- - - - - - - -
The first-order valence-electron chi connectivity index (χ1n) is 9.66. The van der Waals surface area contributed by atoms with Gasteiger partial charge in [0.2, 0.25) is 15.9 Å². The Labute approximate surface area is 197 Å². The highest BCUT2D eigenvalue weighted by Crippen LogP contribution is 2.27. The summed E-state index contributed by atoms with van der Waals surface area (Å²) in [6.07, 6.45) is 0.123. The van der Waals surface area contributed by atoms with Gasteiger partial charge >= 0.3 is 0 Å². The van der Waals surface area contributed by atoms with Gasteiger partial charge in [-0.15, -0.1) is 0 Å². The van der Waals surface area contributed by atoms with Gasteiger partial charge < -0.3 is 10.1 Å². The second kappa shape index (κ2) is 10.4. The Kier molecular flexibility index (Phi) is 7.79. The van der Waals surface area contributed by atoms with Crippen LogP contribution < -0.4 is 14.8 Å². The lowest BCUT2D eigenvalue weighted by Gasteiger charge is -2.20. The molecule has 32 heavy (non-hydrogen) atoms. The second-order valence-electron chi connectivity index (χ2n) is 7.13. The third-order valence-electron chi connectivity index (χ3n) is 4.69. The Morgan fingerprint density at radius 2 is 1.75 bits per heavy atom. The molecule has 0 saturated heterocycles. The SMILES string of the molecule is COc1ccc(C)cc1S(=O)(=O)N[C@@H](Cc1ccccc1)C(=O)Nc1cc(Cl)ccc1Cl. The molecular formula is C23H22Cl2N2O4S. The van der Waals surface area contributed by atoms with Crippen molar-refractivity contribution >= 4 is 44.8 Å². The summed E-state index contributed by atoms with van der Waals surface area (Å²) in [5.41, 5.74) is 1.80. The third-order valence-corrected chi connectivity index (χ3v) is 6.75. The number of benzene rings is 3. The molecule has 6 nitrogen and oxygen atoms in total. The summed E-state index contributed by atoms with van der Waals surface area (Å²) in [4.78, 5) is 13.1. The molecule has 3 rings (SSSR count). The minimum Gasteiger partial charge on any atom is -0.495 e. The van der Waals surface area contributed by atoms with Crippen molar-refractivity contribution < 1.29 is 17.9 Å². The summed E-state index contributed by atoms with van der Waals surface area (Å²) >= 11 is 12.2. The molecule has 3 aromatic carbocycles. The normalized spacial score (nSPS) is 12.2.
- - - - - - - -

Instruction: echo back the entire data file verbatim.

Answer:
The first-order valence-electron chi connectivity index (χ1n) is 9.66. The van der Waals surface area contributed by atoms with Gasteiger partial charge in [0.2, 0.25) is 15.9 Å². The Labute approximate surface area is 197 Å². The highest BCUT2D eigenvalue weighted by Crippen LogP contribution is 2.27. The summed E-state index contributed by atoms with van der Waals surface area (Å²) in [6.07, 6.45) is 0.123. The van der Waals surface area contributed by atoms with Gasteiger partial charge >= 0.3 is 0 Å². The van der Waals surface area contributed by atoms with Gasteiger partial charge in [-0.15, -0.1) is 0 Å². The van der Waals surface area contributed by atoms with Gasteiger partial charge < -0.3 is 10.1 Å². The second kappa shape index (κ2) is 10.4. The Kier molecular flexibility index (Phi) is 7.79. The van der Waals surface area contributed by atoms with Crippen LogP contribution < -0.4 is 14.8 Å². The lowest BCUT2D eigenvalue weighted by Gasteiger charge is -2.20. The molecule has 32 heavy (non-hydrogen) atoms. The second-order valence-electron chi connectivity index (χ2n) is 7.13. The third-order valence-electron chi connectivity index (χ3n) is 4.69. The Morgan fingerprint density at radius 2 is 1.75 bits per heavy atom. The molecule has 0 saturated heterocycles. The SMILES string of the molecule is COc1ccc(C)cc1S(=O)(=O)N[C@@H](Cc1ccccc1)C(=O)Nc1cc(Cl)ccc1Cl. The molecular formula is C23H22Cl2N2O4S. The van der Waals surface area contributed by atoms with Crippen molar-refractivity contribution >= 4 is 44.8 Å². The summed E-state index contributed by atoms with van der Waals surface area (Å²) in [5.41, 5.74) is 1.80. The third-order valence-corrected chi connectivity index (χ3v) is 6.75. The number of benzene rings is 3. The molecule has 6 nitrogen and oxygen atoms in total. The summed E-state index contributed by atoms with van der Waals surface area (Å²) in [4.78, 5) is 13.1. The molecule has 3 rings (SSSR count). The minimum Gasteiger partial charge on any atom is -0.495 e. The van der Waals surface area contributed by atoms with Crippen molar-refractivity contribution < 1.29 is 17.9 Å². The summed E-state index contributed by atoms with van der Waals surface area (Å²) >= 11 is 12.2. The molecule has 3 aromatic carbocycles. The normalized spacial score (nSPS) is 12.2.